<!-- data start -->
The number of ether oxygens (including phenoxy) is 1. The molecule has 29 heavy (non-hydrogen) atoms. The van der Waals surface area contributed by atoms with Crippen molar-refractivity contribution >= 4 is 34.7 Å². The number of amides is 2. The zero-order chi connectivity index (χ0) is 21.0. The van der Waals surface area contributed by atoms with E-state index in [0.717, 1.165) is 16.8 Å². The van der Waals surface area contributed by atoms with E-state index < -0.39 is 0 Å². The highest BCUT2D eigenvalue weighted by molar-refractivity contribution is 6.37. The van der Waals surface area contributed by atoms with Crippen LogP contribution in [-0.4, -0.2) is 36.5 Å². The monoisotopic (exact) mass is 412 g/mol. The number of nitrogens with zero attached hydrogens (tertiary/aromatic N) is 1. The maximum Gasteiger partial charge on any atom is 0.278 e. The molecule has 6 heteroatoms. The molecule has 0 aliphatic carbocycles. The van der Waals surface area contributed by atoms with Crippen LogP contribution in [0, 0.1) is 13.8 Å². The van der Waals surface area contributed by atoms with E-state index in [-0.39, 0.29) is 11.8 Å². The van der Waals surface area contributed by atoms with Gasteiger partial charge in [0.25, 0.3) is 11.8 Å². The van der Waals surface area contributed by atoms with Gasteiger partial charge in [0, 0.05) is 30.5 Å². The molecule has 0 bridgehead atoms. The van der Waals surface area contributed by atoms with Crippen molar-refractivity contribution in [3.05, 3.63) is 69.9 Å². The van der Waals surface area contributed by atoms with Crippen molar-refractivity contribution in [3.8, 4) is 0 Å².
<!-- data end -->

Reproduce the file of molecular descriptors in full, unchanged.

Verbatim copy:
The number of ether oxygens (including phenoxy) is 1. The molecule has 29 heavy (non-hydrogen) atoms. The van der Waals surface area contributed by atoms with Crippen molar-refractivity contribution >= 4 is 34.7 Å². The number of amides is 2. The zero-order chi connectivity index (χ0) is 21.0. The van der Waals surface area contributed by atoms with E-state index in [0.717, 1.165) is 16.8 Å². The van der Waals surface area contributed by atoms with E-state index < -0.39 is 0 Å². The highest BCUT2D eigenvalue weighted by molar-refractivity contribution is 6.37. The van der Waals surface area contributed by atoms with Crippen LogP contribution in [-0.4, -0.2) is 36.5 Å². The monoisotopic (exact) mass is 412 g/mol. The number of nitrogens with zero attached hydrogens (tertiary/aromatic N) is 1. The maximum Gasteiger partial charge on any atom is 0.278 e. The molecule has 6 heteroatoms. The molecule has 0 aliphatic carbocycles. The van der Waals surface area contributed by atoms with Crippen LogP contribution in [0, 0.1) is 13.8 Å². The van der Waals surface area contributed by atoms with E-state index in [-0.39, 0.29) is 11.8 Å². The van der Waals surface area contributed by atoms with Gasteiger partial charge in [0.25, 0.3) is 11.8 Å². The van der Waals surface area contributed by atoms with Gasteiger partial charge in [0, 0.05) is 30.5 Å². The molecule has 0 bridgehead atoms. The van der Waals surface area contributed by atoms with Crippen molar-refractivity contribution in [3.05, 3.63) is 69.9 Å². The van der Waals surface area contributed by atoms with Crippen molar-refractivity contribution in [3.8, 4) is 0 Å².